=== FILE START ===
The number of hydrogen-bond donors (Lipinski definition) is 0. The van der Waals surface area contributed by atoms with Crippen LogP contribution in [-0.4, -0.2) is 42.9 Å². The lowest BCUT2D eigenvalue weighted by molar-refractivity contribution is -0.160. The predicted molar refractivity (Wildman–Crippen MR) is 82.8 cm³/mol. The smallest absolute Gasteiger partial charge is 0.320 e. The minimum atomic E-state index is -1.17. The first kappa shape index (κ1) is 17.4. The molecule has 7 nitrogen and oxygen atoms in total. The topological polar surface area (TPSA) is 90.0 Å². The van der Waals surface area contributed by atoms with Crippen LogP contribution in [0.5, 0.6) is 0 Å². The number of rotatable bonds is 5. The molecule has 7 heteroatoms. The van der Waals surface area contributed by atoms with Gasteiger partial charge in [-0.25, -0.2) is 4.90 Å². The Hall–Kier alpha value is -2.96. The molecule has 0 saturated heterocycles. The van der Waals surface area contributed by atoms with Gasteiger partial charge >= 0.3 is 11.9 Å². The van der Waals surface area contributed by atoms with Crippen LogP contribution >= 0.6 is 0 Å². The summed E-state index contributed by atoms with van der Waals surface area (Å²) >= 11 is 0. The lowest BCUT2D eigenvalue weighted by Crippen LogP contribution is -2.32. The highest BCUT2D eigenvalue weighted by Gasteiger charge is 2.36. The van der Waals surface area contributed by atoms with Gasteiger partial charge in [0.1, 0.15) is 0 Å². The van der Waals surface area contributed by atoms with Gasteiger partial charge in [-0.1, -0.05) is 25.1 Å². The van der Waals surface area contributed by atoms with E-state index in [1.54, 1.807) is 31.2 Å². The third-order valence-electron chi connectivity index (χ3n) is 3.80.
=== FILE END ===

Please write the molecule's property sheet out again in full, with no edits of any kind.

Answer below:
The number of hydrogen-bond donors (Lipinski definition) is 0. The van der Waals surface area contributed by atoms with Crippen LogP contribution in [-0.4, -0.2) is 42.9 Å². The lowest BCUT2D eigenvalue weighted by molar-refractivity contribution is -0.160. The predicted molar refractivity (Wildman–Crippen MR) is 82.8 cm³/mol. The smallest absolute Gasteiger partial charge is 0.320 e. The minimum atomic E-state index is -1.17. The first kappa shape index (κ1) is 17.4. The molecule has 7 nitrogen and oxygen atoms in total. The topological polar surface area (TPSA) is 90.0 Å². The van der Waals surface area contributed by atoms with Crippen LogP contribution in [0.5, 0.6) is 0 Å². The number of rotatable bonds is 5. The molecule has 7 heteroatoms. The van der Waals surface area contributed by atoms with Gasteiger partial charge in [-0.25, -0.2) is 4.90 Å². The Hall–Kier alpha value is -2.96. The molecule has 0 saturated heterocycles. The van der Waals surface area contributed by atoms with Gasteiger partial charge >= 0.3 is 11.9 Å². The van der Waals surface area contributed by atoms with Crippen LogP contribution >= 0.6 is 0 Å². The summed E-state index contributed by atoms with van der Waals surface area (Å²) >= 11 is 0. The lowest BCUT2D eigenvalue weighted by Crippen LogP contribution is -2.32. The highest BCUT2D eigenvalue weighted by Gasteiger charge is 2.36. The van der Waals surface area contributed by atoms with Gasteiger partial charge in [0.1, 0.15) is 0 Å². The van der Waals surface area contributed by atoms with Gasteiger partial charge in [-0.1, -0.05) is 25.1 Å². The van der Waals surface area contributed by atoms with E-state index in [1.54, 1.807) is 31.2 Å². The third-order valence-electron chi connectivity index (χ3n) is 3.80.